Sunday, June 11, 2017

brava Bonnie Raitt

Sunday morning in paradise - my green garden. The roses and gardenia are overloaded with buds about to burst, and the tender lettuce leaves are begging to be picked and dressed. It's so quiet here on the weekends because, I guess, the neighbours are at the cottage. My idea of heaven is not having to get in a car, ever.

Bonnie Raitt - what an inspiration. She's a few months older than I am, with a career spanning more than 4 decades, fabulous to look at in her skinny black jeans, and listen to, with her powerful guitar and her clarion voice as strong if not stronger than ever. I read on-line that she went clean and sober in the mid-eighties, right afterwards had her first mega-hit and has been sober ever since. She was gracious to her longtime band, constantly pointing out their solos and talent, and they to her. The music ranged from real old-timey blues to raunchy rock to achingly beautiful ballads. How can she still wring so much from "Angel to Montgomery"? "How the hell can a person/go to work in the morning/and come home in the evening/and have nothing to say?" She made me cry at least twice, and I was not alone. Magnificent.

This is what she said recently about getting older:
"My end of the music business doesn't rely so much on looks. It allows you to age more gracefully than the mainstream pop stars that are total babes. People are snarkier about them getting older. It's just terrible. So I'm actually relieved that I'm in the character actress end of the world, where I can just get more seasoned and people go, 'Oh, well, look how mythical she's become!'"
Time to get out those old records and listen again. (And FYI, I rode my bike to see her at the Sony Centre.)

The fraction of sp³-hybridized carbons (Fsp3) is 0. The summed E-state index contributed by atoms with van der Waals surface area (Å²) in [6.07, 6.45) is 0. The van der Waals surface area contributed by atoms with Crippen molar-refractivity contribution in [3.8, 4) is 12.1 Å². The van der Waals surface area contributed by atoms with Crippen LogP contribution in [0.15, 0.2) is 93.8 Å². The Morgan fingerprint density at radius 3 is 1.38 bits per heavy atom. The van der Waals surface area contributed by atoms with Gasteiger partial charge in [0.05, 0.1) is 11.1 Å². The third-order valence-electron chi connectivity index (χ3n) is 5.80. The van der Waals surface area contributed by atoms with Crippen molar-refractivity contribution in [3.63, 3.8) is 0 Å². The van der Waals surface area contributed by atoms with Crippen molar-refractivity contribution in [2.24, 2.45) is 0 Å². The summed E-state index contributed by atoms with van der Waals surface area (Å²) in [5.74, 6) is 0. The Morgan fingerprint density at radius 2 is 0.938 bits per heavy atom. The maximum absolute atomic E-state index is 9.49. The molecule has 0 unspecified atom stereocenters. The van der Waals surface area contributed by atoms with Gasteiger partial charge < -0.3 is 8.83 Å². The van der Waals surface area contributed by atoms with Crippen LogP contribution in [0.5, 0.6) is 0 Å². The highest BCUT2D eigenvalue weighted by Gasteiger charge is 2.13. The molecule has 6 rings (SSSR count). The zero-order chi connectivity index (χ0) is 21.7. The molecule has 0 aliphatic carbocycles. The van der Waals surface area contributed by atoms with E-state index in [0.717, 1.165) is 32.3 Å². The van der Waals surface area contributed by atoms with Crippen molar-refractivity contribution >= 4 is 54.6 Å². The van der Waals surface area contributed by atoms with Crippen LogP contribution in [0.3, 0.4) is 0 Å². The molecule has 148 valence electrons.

Yesterday, off to the documentary cinema to watch "Sacred" with Ken - a doc about religious practices around the world. We were going to see "Wonder Woman" but chose this instead, and I wonder, as a woman, if that was a mistake. It's a messy film, skipping about all over the planet, a bit of a Filipino crucifixion re-enactment here, a bizarre Buddhist practice here - monks walking ceaselessly around a mountain for 1000 days - an almost violent Christian service in Botswana, a terrifying view of zillions of worshipers at the Hajj in Saudi Arabia. All the way through, I the atheist kept thinking - bizarre, cruel, a waste of time. The fact that countless people worship with ferocious blindness is no surprise but scary nonetheless.

The only place where it seemed to me religion actually served a great purpose was in a Louisiana prison, populated almost entirely by men of colour, some of whom have found god. Faith gives them hope, kindness, something to live for, which is good because most of them are serving life sentences and will never emerge from that hellhole. But otherwise, even Ken, who's a practicing Catholic, was completely put off by what was shown. We'll have to try again for "Wonder Woman.

I realize - as I bop around, seeing musicians and films and plays and friends - how lucky I am, but also, how easily distracted. There's SO MUCH TO DO! And summer is just heating up in Toronto, the Luminato arts festival is just starting and all the other festivals non-stop around town. How to settle down to the work?

First world problems.

Tonight, the Tony Awards from NYC. I am rooting for the Canadian "Come From Away," but am torn - my ex was the original producer of "Dear Evan Hanson," another best musical nominee, as well as one of the nominated plays, and will be in the audience. So either one. Break a leg, Newfoundland. Break a leg, Ed.


  1. This comment has been removed by the author.

  2. Beth, I can well imagine how Bonnie Raitt got to you. I have loved her music right from the start and still have lots of stuff on vinyl to prove it. When we saw her in concert in Lucerne a few years back, she coyly asked the audience if we wanted to go skinnydipping in the lake with her after the show. Oh such a tease! But imagine the state I was in as a non-swimmer!!!

  3. Yes, she's gorgeous and does sing those raunchy songs so well.